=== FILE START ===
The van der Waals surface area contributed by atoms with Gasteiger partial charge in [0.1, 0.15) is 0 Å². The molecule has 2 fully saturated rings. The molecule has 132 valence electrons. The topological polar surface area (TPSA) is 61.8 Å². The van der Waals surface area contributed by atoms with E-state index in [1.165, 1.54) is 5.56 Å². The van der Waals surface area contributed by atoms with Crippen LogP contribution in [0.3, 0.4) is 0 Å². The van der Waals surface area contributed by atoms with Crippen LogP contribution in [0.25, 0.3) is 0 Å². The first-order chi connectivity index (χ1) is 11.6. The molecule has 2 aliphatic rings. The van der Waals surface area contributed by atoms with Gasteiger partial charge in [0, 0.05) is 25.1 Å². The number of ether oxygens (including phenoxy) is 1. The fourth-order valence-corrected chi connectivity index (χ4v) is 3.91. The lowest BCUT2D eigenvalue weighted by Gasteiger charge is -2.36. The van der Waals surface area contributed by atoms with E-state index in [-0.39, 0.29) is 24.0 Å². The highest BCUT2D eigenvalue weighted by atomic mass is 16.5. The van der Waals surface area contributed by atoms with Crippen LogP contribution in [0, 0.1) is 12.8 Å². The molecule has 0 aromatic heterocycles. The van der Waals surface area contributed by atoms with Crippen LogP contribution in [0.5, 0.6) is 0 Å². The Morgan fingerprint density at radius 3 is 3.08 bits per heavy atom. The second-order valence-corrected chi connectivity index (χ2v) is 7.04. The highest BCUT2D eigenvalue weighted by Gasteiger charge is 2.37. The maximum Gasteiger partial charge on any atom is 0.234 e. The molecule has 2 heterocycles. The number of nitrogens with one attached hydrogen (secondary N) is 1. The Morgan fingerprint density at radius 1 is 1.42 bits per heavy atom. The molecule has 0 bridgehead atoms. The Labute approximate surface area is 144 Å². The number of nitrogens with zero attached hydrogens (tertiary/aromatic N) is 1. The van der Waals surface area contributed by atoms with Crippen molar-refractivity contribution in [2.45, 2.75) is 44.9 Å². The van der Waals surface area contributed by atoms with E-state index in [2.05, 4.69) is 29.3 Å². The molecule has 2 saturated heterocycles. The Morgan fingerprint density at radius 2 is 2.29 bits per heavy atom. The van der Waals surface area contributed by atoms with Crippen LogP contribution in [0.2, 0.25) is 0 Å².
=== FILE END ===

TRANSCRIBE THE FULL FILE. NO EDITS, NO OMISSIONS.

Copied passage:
The van der Waals surface area contributed by atoms with Gasteiger partial charge in [0.1, 0.15) is 0 Å². The molecule has 2 fully saturated rings. The molecule has 132 valence electrons. The topological polar surface area (TPSA) is 61.8 Å². The van der Waals surface area contributed by atoms with E-state index in [1.165, 1.54) is 5.56 Å². The van der Waals surface area contributed by atoms with Crippen LogP contribution in [0.3, 0.4) is 0 Å². The van der Waals surface area contributed by atoms with Crippen LogP contribution in [0.25, 0.3) is 0 Å². The first-order chi connectivity index (χ1) is 11.6. The molecule has 2 aliphatic rings. The van der Waals surface area contributed by atoms with Gasteiger partial charge in [0, 0.05) is 25.1 Å². The number of ether oxygens (including phenoxy) is 1. The fourth-order valence-corrected chi connectivity index (χ4v) is 3.91. The lowest BCUT2D eigenvalue weighted by Gasteiger charge is -2.36. The van der Waals surface area contributed by atoms with E-state index in [-0.39, 0.29) is 24.0 Å². The highest BCUT2D eigenvalue weighted by atomic mass is 16.5. The van der Waals surface area contributed by atoms with Crippen LogP contribution in [0, 0.1) is 12.8 Å². The molecule has 0 aromatic heterocycles. The van der Waals surface area contributed by atoms with Crippen LogP contribution in [0.5, 0.6) is 0 Å². The Morgan fingerprint density at radius 3 is 3.08 bits per heavy atom. The second-order valence-corrected chi connectivity index (χ2v) is 7.04. The highest BCUT2D eigenvalue weighted by Gasteiger charge is 2.37. The maximum Gasteiger partial charge on any atom is 0.234 e. The molecule has 2 heterocycles. The number of nitrogens with one attached hydrogen (secondary N) is 1. The Morgan fingerprint density at radius 1 is 1.42 bits per heavy atom. The molecule has 0 bridgehead atoms. The Labute approximate surface area is 144 Å². The number of nitrogens with zero attached hydrogens (tertiary/aromatic N) is 1. The van der Waals surface area contributed by atoms with Crippen molar-refractivity contribution in [2.45, 2.75) is 44.9 Å². The van der Waals surface area contributed by atoms with E-state index in [2.05, 4.69) is 29.3 Å². The molecule has 2 saturated heterocycles. The Morgan fingerprint density at radius 2 is 2.29 bits per heavy atom. The van der Waals surface area contributed by atoms with Crippen LogP contribution in [0.2, 0.25) is 0 Å².